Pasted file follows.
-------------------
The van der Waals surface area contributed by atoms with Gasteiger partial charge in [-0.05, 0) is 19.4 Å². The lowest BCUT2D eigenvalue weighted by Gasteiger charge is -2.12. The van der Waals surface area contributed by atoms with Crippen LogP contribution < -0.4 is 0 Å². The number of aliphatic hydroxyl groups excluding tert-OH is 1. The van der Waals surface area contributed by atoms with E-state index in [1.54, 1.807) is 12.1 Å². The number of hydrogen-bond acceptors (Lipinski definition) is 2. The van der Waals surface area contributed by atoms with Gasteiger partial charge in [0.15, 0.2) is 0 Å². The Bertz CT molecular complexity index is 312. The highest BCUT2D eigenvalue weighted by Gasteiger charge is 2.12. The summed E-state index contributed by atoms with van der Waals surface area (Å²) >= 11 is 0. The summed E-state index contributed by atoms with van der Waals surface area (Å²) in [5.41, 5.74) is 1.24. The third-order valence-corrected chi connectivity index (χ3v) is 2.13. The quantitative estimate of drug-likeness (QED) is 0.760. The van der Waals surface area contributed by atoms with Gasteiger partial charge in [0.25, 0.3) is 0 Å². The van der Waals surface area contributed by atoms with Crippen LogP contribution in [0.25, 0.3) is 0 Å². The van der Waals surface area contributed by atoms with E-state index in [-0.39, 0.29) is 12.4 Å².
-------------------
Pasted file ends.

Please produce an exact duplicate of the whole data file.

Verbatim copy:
The van der Waals surface area contributed by atoms with Gasteiger partial charge in [-0.05, 0) is 19.4 Å². The lowest BCUT2D eigenvalue weighted by Gasteiger charge is -2.12. The van der Waals surface area contributed by atoms with Crippen LogP contribution < -0.4 is 0 Å². The number of aliphatic hydroxyl groups excluding tert-OH is 1. The van der Waals surface area contributed by atoms with E-state index in [1.54, 1.807) is 12.1 Å². The number of hydrogen-bond acceptors (Lipinski definition) is 2. The van der Waals surface area contributed by atoms with Gasteiger partial charge in [0.15, 0.2) is 0 Å². The Bertz CT molecular complexity index is 312. The highest BCUT2D eigenvalue weighted by Gasteiger charge is 2.12. The summed E-state index contributed by atoms with van der Waals surface area (Å²) >= 11 is 0. The summed E-state index contributed by atoms with van der Waals surface area (Å²) in [5.41, 5.74) is 1.24. The third-order valence-corrected chi connectivity index (χ3v) is 2.13. The quantitative estimate of drug-likeness (QED) is 0.760. The van der Waals surface area contributed by atoms with Gasteiger partial charge in [0.25, 0.3) is 0 Å². The van der Waals surface area contributed by atoms with Crippen LogP contribution in [0.25, 0.3) is 0 Å². The van der Waals surface area contributed by atoms with E-state index in [-0.39, 0.29) is 12.4 Å².